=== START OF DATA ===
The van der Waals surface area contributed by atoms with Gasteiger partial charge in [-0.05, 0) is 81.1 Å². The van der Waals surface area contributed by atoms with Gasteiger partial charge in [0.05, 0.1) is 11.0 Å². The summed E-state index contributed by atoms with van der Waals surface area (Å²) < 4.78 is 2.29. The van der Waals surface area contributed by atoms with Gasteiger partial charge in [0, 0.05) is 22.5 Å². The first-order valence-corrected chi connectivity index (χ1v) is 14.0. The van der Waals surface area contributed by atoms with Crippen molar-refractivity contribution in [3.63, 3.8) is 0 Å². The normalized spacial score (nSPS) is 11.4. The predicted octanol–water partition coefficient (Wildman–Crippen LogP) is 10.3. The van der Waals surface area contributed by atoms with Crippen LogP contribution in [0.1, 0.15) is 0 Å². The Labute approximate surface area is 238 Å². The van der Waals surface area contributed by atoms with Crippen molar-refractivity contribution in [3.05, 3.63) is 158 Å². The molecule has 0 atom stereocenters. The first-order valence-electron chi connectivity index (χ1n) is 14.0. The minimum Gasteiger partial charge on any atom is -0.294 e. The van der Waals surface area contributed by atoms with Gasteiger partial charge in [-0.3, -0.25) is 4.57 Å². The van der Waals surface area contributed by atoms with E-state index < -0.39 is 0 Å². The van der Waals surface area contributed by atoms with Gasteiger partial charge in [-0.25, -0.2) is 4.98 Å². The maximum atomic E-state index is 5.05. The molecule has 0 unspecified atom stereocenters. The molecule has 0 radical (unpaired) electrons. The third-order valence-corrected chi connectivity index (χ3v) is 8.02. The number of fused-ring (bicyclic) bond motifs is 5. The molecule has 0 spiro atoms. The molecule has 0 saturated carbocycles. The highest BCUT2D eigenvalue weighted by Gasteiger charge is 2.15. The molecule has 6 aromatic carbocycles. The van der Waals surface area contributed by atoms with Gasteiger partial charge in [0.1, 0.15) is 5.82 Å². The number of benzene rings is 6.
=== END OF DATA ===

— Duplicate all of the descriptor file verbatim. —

The van der Waals surface area contributed by atoms with Gasteiger partial charge in [-0.05, 0) is 81.1 Å². The van der Waals surface area contributed by atoms with Gasteiger partial charge in [0.05, 0.1) is 11.0 Å². The summed E-state index contributed by atoms with van der Waals surface area (Å²) < 4.78 is 2.29. The van der Waals surface area contributed by atoms with Gasteiger partial charge in [0, 0.05) is 22.5 Å². The first-order valence-corrected chi connectivity index (χ1v) is 14.0. The van der Waals surface area contributed by atoms with Crippen molar-refractivity contribution in [3.63, 3.8) is 0 Å². The normalized spacial score (nSPS) is 11.4. The predicted octanol–water partition coefficient (Wildman–Crippen LogP) is 10.3. The van der Waals surface area contributed by atoms with Crippen LogP contribution in [0.1, 0.15) is 0 Å². The Labute approximate surface area is 238 Å². The van der Waals surface area contributed by atoms with Crippen molar-refractivity contribution in [3.05, 3.63) is 158 Å². The molecule has 0 atom stereocenters. The first-order valence-electron chi connectivity index (χ1n) is 14.0. The minimum Gasteiger partial charge on any atom is -0.294 e. The van der Waals surface area contributed by atoms with Gasteiger partial charge in [-0.3, -0.25) is 4.57 Å². The van der Waals surface area contributed by atoms with E-state index < -0.39 is 0 Å². The van der Waals surface area contributed by atoms with Gasteiger partial charge in [-0.25, -0.2) is 4.98 Å². The maximum atomic E-state index is 5.05. The molecule has 0 unspecified atom stereocenters. The molecule has 0 radical (unpaired) electrons. The third-order valence-corrected chi connectivity index (χ3v) is 8.02. The number of fused-ring (bicyclic) bond motifs is 5. The molecule has 0 spiro atoms. The molecule has 0 saturated carbocycles. The highest BCUT2D eigenvalue weighted by Gasteiger charge is 2.15. The molecule has 6 aromatic carbocycles. The van der Waals surface area contributed by atoms with Gasteiger partial charge in [0.1, 0.15) is 5.82 Å². The number of benzene rings is 6.